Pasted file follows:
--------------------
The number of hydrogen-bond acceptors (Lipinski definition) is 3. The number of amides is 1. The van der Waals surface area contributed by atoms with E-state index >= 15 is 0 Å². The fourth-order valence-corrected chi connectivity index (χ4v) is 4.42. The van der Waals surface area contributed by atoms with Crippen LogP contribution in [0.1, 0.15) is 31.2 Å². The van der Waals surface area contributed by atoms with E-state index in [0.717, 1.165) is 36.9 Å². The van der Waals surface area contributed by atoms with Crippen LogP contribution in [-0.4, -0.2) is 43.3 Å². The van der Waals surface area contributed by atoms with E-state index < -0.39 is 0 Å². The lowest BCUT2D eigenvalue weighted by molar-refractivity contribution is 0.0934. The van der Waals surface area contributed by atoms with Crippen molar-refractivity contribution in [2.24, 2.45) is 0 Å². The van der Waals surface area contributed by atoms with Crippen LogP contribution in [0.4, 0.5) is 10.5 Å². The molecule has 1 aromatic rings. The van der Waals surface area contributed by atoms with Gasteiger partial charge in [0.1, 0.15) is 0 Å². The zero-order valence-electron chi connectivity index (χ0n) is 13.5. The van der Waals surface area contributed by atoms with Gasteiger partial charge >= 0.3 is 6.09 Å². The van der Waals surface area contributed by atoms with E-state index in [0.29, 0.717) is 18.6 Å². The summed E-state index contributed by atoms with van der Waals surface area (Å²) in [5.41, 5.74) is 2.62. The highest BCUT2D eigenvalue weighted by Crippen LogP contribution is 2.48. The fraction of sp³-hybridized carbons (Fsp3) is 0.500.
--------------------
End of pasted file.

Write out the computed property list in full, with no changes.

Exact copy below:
The number of hydrogen-bond acceptors (Lipinski definition) is 3. The number of amides is 1. The van der Waals surface area contributed by atoms with E-state index >= 15 is 0 Å². The fourth-order valence-corrected chi connectivity index (χ4v) is 4.42. The van der Waals surface area contributed by atoms with Crippen LogP contribution in [0.1, 0.15) is 31.2 Å². The van der Waals surface area contributed by atoms with E-state index in [0.717, 1.165) is 36.9 Å². The van der Waals surface area contributed by atoms with Crippen LogP contribution in [-0.4, -0.2) is 43.3 Å². The van der Waals surface area contributed by atoms with E-state index < -0.39 is 0 Å². The lowest BCUT2D eigenvalue weighted by molar-refractivity contribution is 0.0934. The van der Waals surface area contributed by atoms with Crippen molar-refractivity contribution in [2.24, 2.45) is 0 Å². The van der Waals surface area contributed by atoms with Crippen LogP contribution in [0.4, 0.5) is 10.5 Å². The molecule has 1 aromatic rings. The van der Waals surface area contributed by atoms with Gasteiger partial charge in [0.1, 0.15) is 0 Å². The zero-order valence-electron chi connectivity index (χ0n) is 13.5. The van der Waals surface area contributed by atoms with Gasteiger partial charge >= 0.3 is 6.09 Å². The van der Waals surface area contributed by atoms with E-state index in [0.29, 0.717) is 18.6 Å². The summed E-state index contributed by atoms with van der Waals surface area (Å²) in [5.41, 5.74) is 2.62. The highest BCUT2D eigenvalue weighted by Crippen LogP contribution is 2.48. The fraction of sp³-hybridized carbons (Fsp3) is 0.500.